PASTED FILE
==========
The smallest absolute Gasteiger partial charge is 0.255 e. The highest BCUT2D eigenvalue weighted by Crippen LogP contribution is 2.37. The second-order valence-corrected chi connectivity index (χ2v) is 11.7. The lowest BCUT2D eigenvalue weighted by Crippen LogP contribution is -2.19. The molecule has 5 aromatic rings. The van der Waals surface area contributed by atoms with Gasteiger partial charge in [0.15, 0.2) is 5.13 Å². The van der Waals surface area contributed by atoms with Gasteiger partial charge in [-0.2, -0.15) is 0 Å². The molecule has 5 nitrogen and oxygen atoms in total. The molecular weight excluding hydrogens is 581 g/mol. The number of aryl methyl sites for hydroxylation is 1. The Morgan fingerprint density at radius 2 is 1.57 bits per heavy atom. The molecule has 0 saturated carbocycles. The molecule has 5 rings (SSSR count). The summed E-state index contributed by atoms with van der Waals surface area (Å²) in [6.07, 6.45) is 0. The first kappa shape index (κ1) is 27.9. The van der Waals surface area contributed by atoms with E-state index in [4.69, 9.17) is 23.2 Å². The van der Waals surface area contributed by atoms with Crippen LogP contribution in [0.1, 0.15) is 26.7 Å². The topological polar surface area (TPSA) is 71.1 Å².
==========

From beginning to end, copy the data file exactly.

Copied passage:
The smallest absolute Gasteiger partial charge is 0.255 e. The highest BCUT2D eigenvalue weighted by Crippen LogP contribution is 2.37. The second-order valence-corrected chi connectivity index (χ2v) is 11.7. The lowest BCUT2D eigenvalue weighted by Crippen LogP contribution is -2.19. The molecule has 5 aromatic rings. The van der Waals surface area contributed by atoms with Gasteiger partial charge in [0.15, 0.2) is 5.13 Å². The van der Waals surface area contributed by atoms with Gasteiger partial charge in [-0.2, -0.15) is 0 Å². The molecule has 5 nitrogen and oxygen atoms in total. The molecular weight excluding hydrogens is 581 g/mol. The number of aryl methyl sites for hydroxylation is 1. The Morgan fingerprint density at radius 2 is 1.57 bits per heavy atom. The molecule has 0 saturated carbocycles. The molecule has 5 rings (SSSR count). The summed E-state index contributed by atoms with van der Waals surface area (Å²) in [6.07, 6.45) is 0. The first kappa shape index (κ1) is 27.9. The van der Waals surface area contributed by atoms with E-state index in [4.69, 9.17) is 23.2 Å². The van der Waals surface area contributed by atoms with Crippen LogP contribution in [0.1, 0.15) is 26.7 Å². The topological polar surface area (TPSA) is 71.1 Å².